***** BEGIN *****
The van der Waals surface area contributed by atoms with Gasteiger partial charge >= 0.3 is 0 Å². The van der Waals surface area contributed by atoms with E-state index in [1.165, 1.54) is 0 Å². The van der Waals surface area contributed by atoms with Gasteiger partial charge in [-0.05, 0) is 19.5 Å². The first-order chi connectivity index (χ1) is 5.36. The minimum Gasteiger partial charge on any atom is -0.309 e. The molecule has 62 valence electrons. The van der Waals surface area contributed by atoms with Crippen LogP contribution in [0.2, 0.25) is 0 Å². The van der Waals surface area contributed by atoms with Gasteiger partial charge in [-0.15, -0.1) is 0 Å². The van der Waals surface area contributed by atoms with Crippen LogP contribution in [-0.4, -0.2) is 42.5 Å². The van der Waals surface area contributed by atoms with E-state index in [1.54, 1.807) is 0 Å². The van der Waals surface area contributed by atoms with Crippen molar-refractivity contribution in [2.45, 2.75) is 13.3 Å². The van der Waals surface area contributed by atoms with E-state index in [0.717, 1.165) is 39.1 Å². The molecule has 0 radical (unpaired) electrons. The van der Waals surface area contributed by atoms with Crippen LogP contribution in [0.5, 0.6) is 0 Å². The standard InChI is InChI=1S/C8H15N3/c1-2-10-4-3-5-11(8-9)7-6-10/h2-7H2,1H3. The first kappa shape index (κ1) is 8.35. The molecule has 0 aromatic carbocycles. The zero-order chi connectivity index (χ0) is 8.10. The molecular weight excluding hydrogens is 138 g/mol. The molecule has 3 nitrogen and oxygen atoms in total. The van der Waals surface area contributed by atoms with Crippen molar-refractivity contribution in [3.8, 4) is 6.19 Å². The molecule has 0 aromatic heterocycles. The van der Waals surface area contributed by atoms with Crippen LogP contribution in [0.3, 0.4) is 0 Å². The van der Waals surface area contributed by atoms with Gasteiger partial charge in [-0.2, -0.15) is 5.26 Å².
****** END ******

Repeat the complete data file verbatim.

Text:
The van der Waals surface area contributed by atoms with Gasteiger partial charge >= 0.3 is 0 Å². The van der Waals surface area contributed by atoms with E-state index in [1.165, 1.54) is 0 Å². The van der Waals surface area contributed by atoms with Gasteiger partial charge in [-0.05, 0) is 19.5 Å². The first-order chi connectivity index (χ1) is 5.36. The minimum Gasteiger partial charge on any atom is -0.309 e. The molecule has 62 valence electrons. The van der Waals surface area contributed by atoms with Crippen LogP contribution in [0.2, 0.25) is 0 Å². The van der Waals surface area contributed by atoms with Gasteiger partial charge in [-0.15, -0.1) is 0 Å². The van der Waals surface area contributed by atoms with Crippen LogP contribution in [-0.4, -0.2) is 42.5 Å². The van der Waals surface area contributed by atoms with E-state index in [1.54, 1.807) is 0 Å². The van der Waals surface area contributed by atoms with Crippen molar-refractivity contribution in [2.45, 2.75) is 13.3 Å². The van der Waals surface area contributed by atoms with E-state index in [0.717, 1.165) is 39.1 Å². The molecule has 0 radical (unpaired) electrons. The van der Waals surface area contributed by atoms with Crippen LogP contribution in [0.5, 0.6) is 0 Å². The standard InChI is InChI=1S/C8H15N3/c1-2-10-4-3-5-11(8-9)7-6-10/h2-7H2,1H3. The first kappa shape index (κ1) is 8.35. The molecule has 0 aromatic carbocycles. The zero-order chi connectivity index (χ0) is 8.10. The molecular weight excluding hydrogens is 138 g/mol. The molecule has 3 nitrogen and oxygen atoms in total. The van der Waals surface area contributed by atoms with Crippen molar-refractivity contribution in [3.8, 4) is 6.19 Å². The molecule has 0 aromatic heterocycles. The van der Waals surface area contributed by atoms with Crippen LogP contribution in [0.3, 0.4) is 0 Å². The van der Waals surface area contributed by atoms with Gasteiger partial charge in [-0.2, -0.15) is 5.26 Å².